As I was kneeling there today in the Chapel before Jesus in the Blessed Sacrament, I couldn’t help thinking about the feeling of rest that comes over me quite frequently when I visit Him.  Even if I’m distracted in my prayer, I normally  feel at home when I’m before Him.   I found myself saying the same words as Peter, “Lord, it is good to be here”.  I can tell you that I have been many places, from small rural towns, to large cities.  I have been in places where I thought I would feel at home, whether it be youth group as a kid, to conferences, to NET Ministries, to Franciscan University.  I have had jobs that I thought would feel like home.    I have had a comfortable and pretty stable group of Catholic friends who have been there for me for 7 years.  I can tell you, even in my own home as a married man, that nothing has ever compared to that feeling of being before Jesus in the Blessed Sacrament and knowing I am home.  It is amazing being a Catholic, because (at least in my experience) I have not been to a place where I am completely cut off from the Blessed Sacrament. The Blessed Sacrament has been my home, even away from home. In those hard times working as a Missionary with NET Ministries of Canada, I was able to fly to Jesus in the Blessed Sacrament when things got rough.  In Steubenville, Jesus was present in a chapel in the basement of my dorm, but there was also a perpetual adoration chapel on campus as well.  When things got rough in my life at home, Jesus was there, still.  On the day of my engagement, by no planning of our own, right before I asked Julie to marry me, we were able to attend Eucharistic Adoration.  We got engaged in the Eucharistic Chapel in the National Shrine of the Immaculate Conception in Washington, DC.  No matter where I go, Jesus in the Blessed Sacrament is there at the heart of it.

“Lord, it is good to be here”

Many times I have desired to pitch my tent and just stay hidden, with Jesus.  For the longest time I even wrestled with what I thought might be a call to the priesthood, all because I simply wanted to feel at “home”.   The Apostles on that mountain did too.  I can say that though I may be currently in a dry spot, I am not in a place of complete desolation in prayer.  I still have that desire to go to see Jesus and just spend hours, days, weeks, forever, with Him.  But, just like the Apostles, though they wanted to remain there, when it comes down to brass tax, being a  Disciple means to be a witness of Christ in the world you live in.  It can be a temptation to just want things to be perfect and nothing to disturb us.  Even the cloistered nuns who take vows of silence, still get up every day and incorporate prayer and work.  We must too.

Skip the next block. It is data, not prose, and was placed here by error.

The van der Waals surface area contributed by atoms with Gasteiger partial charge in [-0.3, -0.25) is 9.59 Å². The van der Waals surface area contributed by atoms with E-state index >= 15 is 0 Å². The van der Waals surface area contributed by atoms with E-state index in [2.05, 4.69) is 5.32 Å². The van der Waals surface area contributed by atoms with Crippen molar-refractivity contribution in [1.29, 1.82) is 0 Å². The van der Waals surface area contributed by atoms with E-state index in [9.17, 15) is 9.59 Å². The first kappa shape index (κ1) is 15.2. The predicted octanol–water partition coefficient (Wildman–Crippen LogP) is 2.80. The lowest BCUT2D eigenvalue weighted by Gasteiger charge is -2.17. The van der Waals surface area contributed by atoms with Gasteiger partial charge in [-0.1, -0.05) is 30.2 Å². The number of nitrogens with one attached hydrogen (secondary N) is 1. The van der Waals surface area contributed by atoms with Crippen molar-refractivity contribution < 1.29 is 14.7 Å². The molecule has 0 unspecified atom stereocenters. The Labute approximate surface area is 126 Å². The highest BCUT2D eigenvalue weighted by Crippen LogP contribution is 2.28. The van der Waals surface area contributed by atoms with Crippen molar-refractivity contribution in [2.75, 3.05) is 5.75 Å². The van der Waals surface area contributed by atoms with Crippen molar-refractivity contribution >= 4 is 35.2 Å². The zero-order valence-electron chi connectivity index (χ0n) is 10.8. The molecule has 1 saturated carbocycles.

As I looked into the window of that Monstrance at my God, I remembered the Transfiguration.  I looked forward to the day when all will see Jesus fully revealed who was  hidden behind the Sacramental Veil. That being said, I am content with Jesus in the Sacrament of His Love.  I love the Eucharist – real talk.  But like the Disciples, we can’t stay up on the mountain, separated from those whom we should love.  We can’t remain hiding behind our comfy catholic ministries, or catholic events.  We have to be willing to engage the world, out of love for Jesus, the Church, and souls.  It does not matter if our numbers are small, the experience of the Church shows, it only takes 1 to change the course of history.

On the flip-side, we can’t simply remain in the world only either.  We need to come way, like Jesus did in the scriptures, and go back to the mountain to encounter the Lord.  Go and be with Him in the Blessed Sacrament either exposed or in the Tabernacle.  Turn in prayer daily to Him, and “fly with your Spirit to the Tabernacle” as St. Pio encourages us to do.  Go to events, be fed spiritually.  Get a spiritual director, hang out cool catholic people (like Team Orthodoxy).  But don’t get inordinately attached to the mountain.  Go to Jesus. Go to the world. Repeat.

If you’re hiding your faith because you’re afraid of what someone might say or do, you are still hanging out on the mountain, and just to let you know, Jesus left a while ago. If you’re on the front lines defending the faith, don’t forget to “lift your eyes up to the mountain  from where your help comes from” (Psalm 121).

As they were coming down from the mountain, he charged them not to relate what they had seen to anyone, except when the Son of Man had risen from the dead.

Guess what!  He is risen…no need to keep it a secret anymore….get out there!

GO!  The Blog is ended!

Deo Gratias!


In the Immaculata,




About catholichris

Catholic. Married. Secular Discalced Carmelite. Hipster. Foodie. Board Game Aficionado. Beard.

Posted on March 7, 2012, in Uncategorized. Bookmark the permalink. 2 Comments.